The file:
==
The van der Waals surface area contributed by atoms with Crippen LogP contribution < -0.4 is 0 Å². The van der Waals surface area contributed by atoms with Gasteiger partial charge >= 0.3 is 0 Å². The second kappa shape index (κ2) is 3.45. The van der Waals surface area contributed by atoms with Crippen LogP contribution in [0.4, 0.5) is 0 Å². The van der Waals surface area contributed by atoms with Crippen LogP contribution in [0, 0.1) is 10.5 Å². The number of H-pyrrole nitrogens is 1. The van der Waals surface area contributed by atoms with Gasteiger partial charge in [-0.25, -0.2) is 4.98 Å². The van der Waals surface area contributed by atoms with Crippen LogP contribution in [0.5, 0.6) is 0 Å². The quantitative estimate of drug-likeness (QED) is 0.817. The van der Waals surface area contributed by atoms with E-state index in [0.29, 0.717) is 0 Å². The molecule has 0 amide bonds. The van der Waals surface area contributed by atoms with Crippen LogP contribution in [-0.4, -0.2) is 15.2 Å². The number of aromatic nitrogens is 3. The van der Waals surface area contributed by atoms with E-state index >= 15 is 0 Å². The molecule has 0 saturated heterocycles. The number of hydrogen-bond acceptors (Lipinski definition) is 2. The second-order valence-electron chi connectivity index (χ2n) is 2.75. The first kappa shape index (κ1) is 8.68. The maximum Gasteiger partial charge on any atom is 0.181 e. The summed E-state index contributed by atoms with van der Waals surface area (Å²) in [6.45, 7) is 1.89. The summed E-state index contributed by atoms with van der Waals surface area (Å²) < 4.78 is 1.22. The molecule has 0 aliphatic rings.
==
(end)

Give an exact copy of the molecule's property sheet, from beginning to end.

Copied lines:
The van der Waals surface area contributed by atoms with Crippen LogP contribution < -0.4 is 0 Å². The van der Waals surface area contributed by atoms with Gasteiger partial charge >= 0.3 is 0 Å². The second kappa shape index (κ2) is 3.45. The van der Waals surface area contributed by atoms with Crippen LogP contribution in [0.4, 0.5) is 0 Å². The van der Waals surface area contributed by atoms with Crippen LogP contribution in [0, 0.1) is 10.5 Å². The number of H-pyrrole nitrogens is 1. The van der Waals surface area contributed by atoms with Gasteiger partial charge in [-0.25, -0.2) is 4.98 Å². The van der Waals surface area contributed by atoms with Crippen LogP contribution in [0.5, 0.6) is 0 Å². The quantitative estimate of drug-likeness (QED) is 0.817. The van der Waals surface area contributed by atoms with E-state index in [0.29, 0.717) is 0 Å². The molecule has 0 amide bonds. The van der Waals surface area contributed by atoms with Crippen LogP contribution in [-0.4, -0.2) is 15.2 Å². The number of aromatic nitrogens is 3. The van der Waals surface area contributed by atoms with E-state index >= 15 is 0 Å². The molecule has 0 saturated heterocycles. The number of hydrogen-bond acceptors (Lipinski definition) is 2. The second-order valence-electron chi connectivity index (χ2n) is 2.75. The first kappa shape index (κ1) is 8.68. The maximum Gasteiger partial charge on any atom is 0.181 e. The summed E-state index contributed by atoms with van der Waals surface area (Å²) in [6.45, 7) is 1.89. The summed E-state index contributed by atoms with van der Waals surface area (Å²) < 4.78 is 1.22. The molecule has 0 aliphatic rings.